By Jim Whitt, Contributing Editor
I had the opportunity to attend a dinner where a member of the U.S. House of Representatives talked about what’s happening in Washington, D.C. We rarely hear anything positive about what Congress is doing, so it was a pleasant surprise to hear him rattle off a list of things the Republican-led House has accomplished this session.
After his presentation, I told the congressman that we never hear about those accomplishments. Now, a big part of that is due to a mainstream media that’s openly hostile toward his party. But that’s just part of the problem. Republicans don’t seem to understand that facts just don’t speak for themselves. You can have all facts in the world on your side and still lose in a war of words. If you don’t tell your story, someone else will — and in terms that will paint a less than flattering picture. For example, ask the people who live in the little blue dots (precincts) on the electoral map to describe Republicans and they will probably use words like greedy, mean-spirited, uncaring, polluters, etc.
The afternoon before the congressman’s dinner, I attended the opening of the Hy-Plains Education and Research Center in Montezuma, Kan. Lunch was followed by a program entitled The Stakeholder’s Role in Global Food Sustainability. Speakers included Carlos Saviani, vice-president of the World Wildlife Fund U.S. Food Team; Luke McKelvie, Global Farmer Program manager for McDonald’s; Emily Murray, Cargill general manager-McDonald’s Beef; Drs. Bob Smith and Trent Fox of Veterinary Research and Consulting Services; Dr. Randall Spare, Ashland Veterinary Center; Mark Gardiner, Gardiner Angus Ranch and Dan Dorn, ABS Powerline Genetics business manager. It was a lineup that connected the dots between the consumer and producer and many of the stakeholders in between.
Shannon Wharton, who oversees research at the facility, opened the program by saying, “The topic today is sustainability, and I know that scares some of the producers. It’s something we do every day. We don’t realize that we do it. We should be proud of what we do, and we should share that story.”
That takes me back to my comments to the congressman. Ask those same people in the blue dots on the electoral map to describe beef producers, and they will likely use terms that make them sound suspiciously like Republicans. And for good measure, they will probably accuse them of animal cruelty and peddling unsafe and unnatural products to unsuspecting consumers. Those aren’t the facts, but that’s the perception. And while perception may not be the ultimate truth, it is the ultimate reality.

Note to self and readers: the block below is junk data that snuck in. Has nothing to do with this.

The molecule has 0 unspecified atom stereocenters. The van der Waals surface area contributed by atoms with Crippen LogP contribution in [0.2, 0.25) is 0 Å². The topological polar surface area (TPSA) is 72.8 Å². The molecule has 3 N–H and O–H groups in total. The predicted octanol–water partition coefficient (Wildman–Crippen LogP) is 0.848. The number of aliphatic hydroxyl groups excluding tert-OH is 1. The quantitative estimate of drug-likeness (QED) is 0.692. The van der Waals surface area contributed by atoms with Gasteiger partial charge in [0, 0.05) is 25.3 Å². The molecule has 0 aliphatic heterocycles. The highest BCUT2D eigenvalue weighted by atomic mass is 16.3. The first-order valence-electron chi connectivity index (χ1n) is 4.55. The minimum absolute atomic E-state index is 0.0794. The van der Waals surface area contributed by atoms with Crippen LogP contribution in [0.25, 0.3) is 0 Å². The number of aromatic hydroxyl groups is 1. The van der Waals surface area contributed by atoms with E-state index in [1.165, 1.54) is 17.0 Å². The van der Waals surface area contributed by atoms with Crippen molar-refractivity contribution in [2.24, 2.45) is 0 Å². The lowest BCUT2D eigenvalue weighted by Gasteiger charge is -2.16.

Those little blue dots appear miniscule in a sea of red counties, but they represent 50 percent of the population. Blue-dot people think sustainability is a good thing because the media tells them sustainability is a good thing.
Therefore, beef producers shouldn’t be scared of the word sustainability — they should embrace it. As Shannon Wharton says, it’s something they do every day. And the story of how they do it should be shared. If John Q. Public keeps hearing the story of how beef industry stakeholders are working to ensure a sustainable global food supply, perception will eventually start conforming to the facts. And who wouldn’t want to support a cause that ensures a sustainable global food supply?
Blue-dot consumers associate wildlife preservation with sustainability. Those who might have viewed beef producers with a jaundiced eye in the past may see the industry in a new light when they learn the World Wildlife Fund is an industry stakeholder. And this isn’t just a case of good public relations. Carlos Saviani made it clear that sustainability is an economic issue. Feeding the 9 billion people predicted to populate the planet in 2050 is fully dependent on the economic sustainability of every stakeholder in the food supply chain.
Those are the facts. But people don’t buy facts. They buy a story. And every stakeholder in the beef industry has to be involved in telling the story of how they are feeding a hungry world. It’s a great story.